He went on a tour round the world, partly to make money by lecturing and partly to get material for another book of travels, published in 1897, and called in America Following the Equator, and in England More Tramps Abroad. From time to time he had collected into volumes his scattered sketches; of these the first, The Celebrated Jumping Frog of Calaveras County, appeared in 1867, and the latest, The Man that Corrupted Hadleyburg, in 1900. To be recorded also is a volume of essays and literary criticisms, How to Tell a Story (1897).
A complete edition of his works was published in twenty-two volumes in 1890-1900 by the American Publishing Company of Hartford. And in this last year, having paid off all the debts of his old firm, he returned to America.
End of life
By the time he died his books had brought him a considerable fortune. In later years he published a few minor volumes of fiction, and a series of severe and also amusing criticisms of Christian Science (published as a book in 1907), and in 1906 he began an autobiography in the North American Review.
He had a great reception in England in 1907, when he went over to receive from Oxford the degree of Doctor of Literature.
He died at Redding, Connecticut, on the 21st of April 1910. Of his four daughters only one who married the Russian pianist Gabrilowitch survived him.
Mark Twain was an outstanding figure for many years as a popular American personality in the world of letters. He is commonly considered as a humorist, and no doubt he is a humorist of a remarkable comic force and of a refreshing fertility.
But the books in which his humour is broadly displayed, the travels and the sketches, are not really so significant of his power as the three novels of the Mississippi, Tom Sawyer, Huckleberry Finn and Pudd’nhead Wilson, wherein we have preserved a vanished civilization, peopled with typical figures, and presented with inexorable veracity. There is no lack of humour in them, and there is never a hint of affectation in the writing; indeed, the author, doing spontaneously the work nearest to his hand, was very likely unconscious that he was making a contribution to history.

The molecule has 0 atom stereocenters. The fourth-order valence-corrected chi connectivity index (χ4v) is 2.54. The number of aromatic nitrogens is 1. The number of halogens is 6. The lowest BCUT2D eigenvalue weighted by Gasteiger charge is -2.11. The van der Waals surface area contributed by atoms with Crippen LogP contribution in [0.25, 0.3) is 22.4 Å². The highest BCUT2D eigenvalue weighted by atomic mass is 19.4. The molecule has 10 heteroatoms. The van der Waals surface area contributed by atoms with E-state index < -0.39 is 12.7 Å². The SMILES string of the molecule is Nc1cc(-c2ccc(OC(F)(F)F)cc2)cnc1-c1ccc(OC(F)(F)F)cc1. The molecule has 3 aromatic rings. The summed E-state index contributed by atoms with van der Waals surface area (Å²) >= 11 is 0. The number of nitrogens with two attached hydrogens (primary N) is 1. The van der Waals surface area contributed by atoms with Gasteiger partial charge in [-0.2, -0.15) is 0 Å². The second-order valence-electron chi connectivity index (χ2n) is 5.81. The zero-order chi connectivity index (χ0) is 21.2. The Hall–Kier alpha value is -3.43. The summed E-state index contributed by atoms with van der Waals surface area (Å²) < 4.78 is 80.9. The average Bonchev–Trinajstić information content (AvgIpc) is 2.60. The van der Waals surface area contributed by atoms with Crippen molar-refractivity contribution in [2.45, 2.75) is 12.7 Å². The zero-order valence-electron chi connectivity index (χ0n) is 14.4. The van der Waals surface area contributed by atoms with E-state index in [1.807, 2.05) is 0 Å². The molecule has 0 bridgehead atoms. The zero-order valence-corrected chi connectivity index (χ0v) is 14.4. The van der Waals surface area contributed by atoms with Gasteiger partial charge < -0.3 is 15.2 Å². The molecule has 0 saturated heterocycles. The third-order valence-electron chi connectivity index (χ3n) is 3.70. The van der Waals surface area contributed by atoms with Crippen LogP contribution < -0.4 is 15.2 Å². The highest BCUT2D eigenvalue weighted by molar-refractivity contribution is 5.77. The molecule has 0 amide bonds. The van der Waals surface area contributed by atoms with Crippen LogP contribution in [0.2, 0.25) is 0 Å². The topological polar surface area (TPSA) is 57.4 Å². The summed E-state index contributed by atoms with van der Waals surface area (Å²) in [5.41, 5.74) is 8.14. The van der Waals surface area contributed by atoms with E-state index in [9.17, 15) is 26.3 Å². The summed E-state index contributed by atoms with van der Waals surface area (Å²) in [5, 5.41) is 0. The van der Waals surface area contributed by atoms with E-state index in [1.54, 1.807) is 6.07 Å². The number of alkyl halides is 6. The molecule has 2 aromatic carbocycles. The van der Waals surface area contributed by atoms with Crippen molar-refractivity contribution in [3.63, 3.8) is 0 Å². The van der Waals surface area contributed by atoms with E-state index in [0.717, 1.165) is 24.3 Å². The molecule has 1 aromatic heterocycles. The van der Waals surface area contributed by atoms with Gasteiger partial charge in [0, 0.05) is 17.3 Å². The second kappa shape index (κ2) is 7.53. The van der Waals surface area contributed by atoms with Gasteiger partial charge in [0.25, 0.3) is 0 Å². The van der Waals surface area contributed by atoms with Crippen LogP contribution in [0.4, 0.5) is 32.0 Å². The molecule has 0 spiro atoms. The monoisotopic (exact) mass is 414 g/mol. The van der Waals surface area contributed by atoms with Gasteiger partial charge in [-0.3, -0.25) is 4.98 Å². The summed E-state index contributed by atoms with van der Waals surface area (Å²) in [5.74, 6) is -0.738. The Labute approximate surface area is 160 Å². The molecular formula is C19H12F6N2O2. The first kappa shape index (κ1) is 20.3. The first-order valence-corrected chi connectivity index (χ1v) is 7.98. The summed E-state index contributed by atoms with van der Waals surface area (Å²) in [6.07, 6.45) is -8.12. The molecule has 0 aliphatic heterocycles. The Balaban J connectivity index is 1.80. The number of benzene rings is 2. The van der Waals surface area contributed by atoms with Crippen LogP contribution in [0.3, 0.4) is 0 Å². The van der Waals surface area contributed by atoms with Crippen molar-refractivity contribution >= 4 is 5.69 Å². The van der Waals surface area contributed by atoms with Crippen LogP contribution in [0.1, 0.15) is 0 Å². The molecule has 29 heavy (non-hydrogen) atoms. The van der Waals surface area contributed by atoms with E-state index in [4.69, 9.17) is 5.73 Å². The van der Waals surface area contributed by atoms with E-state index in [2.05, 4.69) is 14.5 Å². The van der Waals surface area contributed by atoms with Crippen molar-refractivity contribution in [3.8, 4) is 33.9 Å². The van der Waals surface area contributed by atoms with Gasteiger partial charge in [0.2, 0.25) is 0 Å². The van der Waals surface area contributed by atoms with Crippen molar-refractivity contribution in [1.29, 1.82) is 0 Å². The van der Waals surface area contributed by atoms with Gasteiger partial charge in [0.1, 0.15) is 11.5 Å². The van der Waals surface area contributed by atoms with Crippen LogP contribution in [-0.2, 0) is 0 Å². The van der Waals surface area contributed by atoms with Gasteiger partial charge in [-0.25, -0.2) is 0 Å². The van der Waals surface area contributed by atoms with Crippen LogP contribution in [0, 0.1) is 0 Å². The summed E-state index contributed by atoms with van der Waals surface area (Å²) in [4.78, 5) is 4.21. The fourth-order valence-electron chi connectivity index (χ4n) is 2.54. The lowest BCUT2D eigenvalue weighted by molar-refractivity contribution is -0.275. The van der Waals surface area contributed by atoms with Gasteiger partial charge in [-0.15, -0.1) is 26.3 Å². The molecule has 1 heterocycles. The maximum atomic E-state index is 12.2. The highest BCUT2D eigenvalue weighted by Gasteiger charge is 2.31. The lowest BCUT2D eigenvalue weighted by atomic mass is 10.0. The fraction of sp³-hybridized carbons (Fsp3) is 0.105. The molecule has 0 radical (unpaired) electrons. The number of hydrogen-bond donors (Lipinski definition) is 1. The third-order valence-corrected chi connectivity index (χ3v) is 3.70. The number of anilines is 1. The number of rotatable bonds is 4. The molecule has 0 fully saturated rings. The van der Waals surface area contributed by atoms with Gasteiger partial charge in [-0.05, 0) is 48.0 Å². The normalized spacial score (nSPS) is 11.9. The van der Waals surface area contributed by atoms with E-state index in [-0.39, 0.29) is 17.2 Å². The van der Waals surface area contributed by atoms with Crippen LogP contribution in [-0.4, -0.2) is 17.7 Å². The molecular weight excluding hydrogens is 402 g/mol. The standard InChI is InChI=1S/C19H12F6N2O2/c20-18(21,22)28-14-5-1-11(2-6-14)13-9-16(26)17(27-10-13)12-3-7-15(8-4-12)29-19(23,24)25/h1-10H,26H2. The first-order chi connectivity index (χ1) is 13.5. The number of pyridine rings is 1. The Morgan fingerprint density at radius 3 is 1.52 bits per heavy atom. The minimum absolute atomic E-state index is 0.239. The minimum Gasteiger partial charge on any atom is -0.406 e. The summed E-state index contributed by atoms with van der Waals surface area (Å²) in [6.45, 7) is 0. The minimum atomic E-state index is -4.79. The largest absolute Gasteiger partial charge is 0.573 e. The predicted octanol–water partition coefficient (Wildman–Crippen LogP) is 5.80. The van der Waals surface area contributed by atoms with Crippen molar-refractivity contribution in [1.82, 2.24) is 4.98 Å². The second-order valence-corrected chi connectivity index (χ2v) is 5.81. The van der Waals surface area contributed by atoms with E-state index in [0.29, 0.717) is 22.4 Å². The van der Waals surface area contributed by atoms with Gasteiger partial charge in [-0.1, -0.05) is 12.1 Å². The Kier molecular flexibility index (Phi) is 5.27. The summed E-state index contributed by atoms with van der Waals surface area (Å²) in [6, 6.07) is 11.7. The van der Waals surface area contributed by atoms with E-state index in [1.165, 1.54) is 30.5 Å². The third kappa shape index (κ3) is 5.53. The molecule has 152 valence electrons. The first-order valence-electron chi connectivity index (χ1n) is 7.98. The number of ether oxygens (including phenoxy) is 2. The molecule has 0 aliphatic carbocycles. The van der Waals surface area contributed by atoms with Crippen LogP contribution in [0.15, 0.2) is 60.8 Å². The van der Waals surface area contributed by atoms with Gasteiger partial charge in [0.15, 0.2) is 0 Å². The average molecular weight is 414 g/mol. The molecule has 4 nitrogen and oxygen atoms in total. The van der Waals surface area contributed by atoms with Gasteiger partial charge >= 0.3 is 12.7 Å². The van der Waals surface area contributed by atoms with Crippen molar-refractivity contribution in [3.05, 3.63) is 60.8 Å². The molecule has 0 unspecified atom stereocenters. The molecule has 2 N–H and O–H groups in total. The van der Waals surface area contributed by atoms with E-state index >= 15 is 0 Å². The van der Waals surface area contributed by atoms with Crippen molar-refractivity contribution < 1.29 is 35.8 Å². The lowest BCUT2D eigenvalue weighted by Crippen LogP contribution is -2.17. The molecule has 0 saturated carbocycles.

But such Huckleberry Finn is, beyond all question; it is a story of very varied interest, now comic, now almost tragic, frequently poetic, unfailingly truthful, although not always sustained at its highest level. And in these three works of fiction there are not only humour and pathos, character and truth, there is also the largeness of outlook on life such as we find only in the works of the masters. Beneath his fun-making we can discern a man who is fundamentally serious, and whose ethical standards are ever lofty.
Like Cervantes at times, Mark Twain reveals a depth of melancholy beneath his playful humour, and like Molière always, he has a deep scorn and a burning detestation of all sorts of sham and pretence, a scorching hatred of humbug and hypocrisy. Like Cervantes and like Molière, he is always sincere and direct.
After Mark Twain’s death, his close friend, W. D. Howells, published in 1910 a series of personal recollections in Harper’s Magazine.
This biography was adapted from an article by Brander Matthews (1852-1929) in the 1911 Encyclopædia Britannica, Vol. 27, from the Wikisource 1911 encyclopedia project.
Many thanks to Finn from the Steamboat Times website (http://steamboattimes.com/) for graciously allowing us to use the author image on this page. We appreciate the work he has done to digitally clean the image. To the best of our knowledge, the original photograph is free of any copyright restrictions.
The University of Illinois offers an excellent collection of information about Mark Twain and his life on the Mississippi.